No matter what your financial status in life, virtually everyone needs to have a savings account. But first, do you have a plan for those savings? A prescription before a diagnosis results in malpractice, so first decide WHY you’re saving, what your goals may be, and how much you can afford to save (get that budget in force!).
Generally, the money you put into your savings account should be for a short term goal (less than 5-10 years) or for an emergency fund. Money you’re saving for things that stretch out longer than 5-10 years should ideally be invested (an entirely different topic).
What are some possible short-term savings goals?
How to Set Up a Savings Plan
A savings plan is breakdown of how much of your budget surplus you need to put into savings each month to achieve your savings goals. If your budget leaves you with a $300monthly surplus and a $3,000 engagement ring is your sole savings goal, you should plan to put $300 in your savings each month for 10 months. If you’re saving for several different goals at once, your plan should subdivide your monthly surplus based on the amount and urgency of each savings goal.
The easiest place to keep money that you intend to save is in a savings account. They all work roughly the same way: you deposit money, it earns interest, and you withdraw it when you need it. These accounts are virtually risk-free since they’re insured (currently up to $250,000) by the Federal Deposit Insurance Corporation (FDIC), one of the U.S. government agencies established to protect savers from bank failure.
How to Compare Savings Accounts
Though all savings accounts serve the same basic function, they differ in terms of yield, fees, and withdrawal policies.
- Yield: An account’s yield refers to the amount of interest that the bank pays on money deposited in the account. Yield is expressed as an annual percentage. For instance, a savings account with a $1,000 balance and a yield of 4% will earn $40 in interest every year depending on when interest is computed and added. If two savings accounts are equal in every other way, the account that offers the higher yield is generally the better choice.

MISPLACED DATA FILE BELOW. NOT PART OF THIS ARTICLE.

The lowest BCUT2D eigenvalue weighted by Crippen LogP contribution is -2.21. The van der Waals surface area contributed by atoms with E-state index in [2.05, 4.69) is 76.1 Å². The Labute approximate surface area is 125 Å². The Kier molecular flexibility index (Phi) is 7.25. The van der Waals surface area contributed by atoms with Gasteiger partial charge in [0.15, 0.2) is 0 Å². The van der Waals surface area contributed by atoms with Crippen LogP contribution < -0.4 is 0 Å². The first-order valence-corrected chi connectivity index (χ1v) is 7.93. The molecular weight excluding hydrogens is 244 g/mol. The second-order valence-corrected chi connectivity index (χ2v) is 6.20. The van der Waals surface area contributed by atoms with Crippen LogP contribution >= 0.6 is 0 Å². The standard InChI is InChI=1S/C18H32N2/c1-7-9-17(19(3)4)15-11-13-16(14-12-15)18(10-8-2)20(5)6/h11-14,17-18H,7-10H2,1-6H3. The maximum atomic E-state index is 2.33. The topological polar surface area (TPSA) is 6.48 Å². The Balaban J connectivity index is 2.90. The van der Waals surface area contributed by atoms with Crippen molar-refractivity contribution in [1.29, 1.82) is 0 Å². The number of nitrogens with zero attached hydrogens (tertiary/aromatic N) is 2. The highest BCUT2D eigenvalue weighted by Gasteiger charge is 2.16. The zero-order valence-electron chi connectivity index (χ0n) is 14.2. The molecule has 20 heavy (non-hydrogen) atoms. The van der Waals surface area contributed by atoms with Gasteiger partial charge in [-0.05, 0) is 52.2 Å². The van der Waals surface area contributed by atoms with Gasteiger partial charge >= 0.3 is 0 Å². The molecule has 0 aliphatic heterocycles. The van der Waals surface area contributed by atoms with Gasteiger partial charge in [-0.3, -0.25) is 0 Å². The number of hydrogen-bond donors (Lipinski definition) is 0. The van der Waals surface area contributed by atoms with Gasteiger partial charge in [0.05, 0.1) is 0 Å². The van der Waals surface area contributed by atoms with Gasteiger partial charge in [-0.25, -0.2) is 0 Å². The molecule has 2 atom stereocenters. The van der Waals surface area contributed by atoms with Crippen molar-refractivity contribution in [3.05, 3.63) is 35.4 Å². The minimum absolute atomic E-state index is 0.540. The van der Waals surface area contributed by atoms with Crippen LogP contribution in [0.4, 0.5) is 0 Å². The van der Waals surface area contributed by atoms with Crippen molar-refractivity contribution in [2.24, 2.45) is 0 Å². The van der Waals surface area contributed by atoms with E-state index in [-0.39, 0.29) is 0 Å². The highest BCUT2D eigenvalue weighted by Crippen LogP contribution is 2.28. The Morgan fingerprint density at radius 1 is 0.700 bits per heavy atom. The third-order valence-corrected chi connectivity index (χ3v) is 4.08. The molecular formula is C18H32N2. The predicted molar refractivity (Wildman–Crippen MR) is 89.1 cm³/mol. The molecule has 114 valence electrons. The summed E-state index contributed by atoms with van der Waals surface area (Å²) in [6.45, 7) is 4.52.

- Fees: Most banks have low minimum requirements for savings accounts (usually $50–100) and charge a monthly fee of $10 or so if your account falls below that amount. Some banks may also charge a monthly or annual maintenance fee as well. When shopping for a savings account, look for one that charges no maintenance fees and has a low minimum balance requirement, ideally $500 or less.
- Withdrawal policies: Banks tend to discourage customers from making frequent withdrawals from savings accounts by placing limits on the number of withdrawals that can be made per month. Some banks tout the comparative flexibility of their savings accounts by offering check writing and other features that make their savings accounts function more like checking accounts. If you’d like the freedom to withdraw more often from your savings account, be sure to inquire about withdrawal and check-writing options before you set up an account.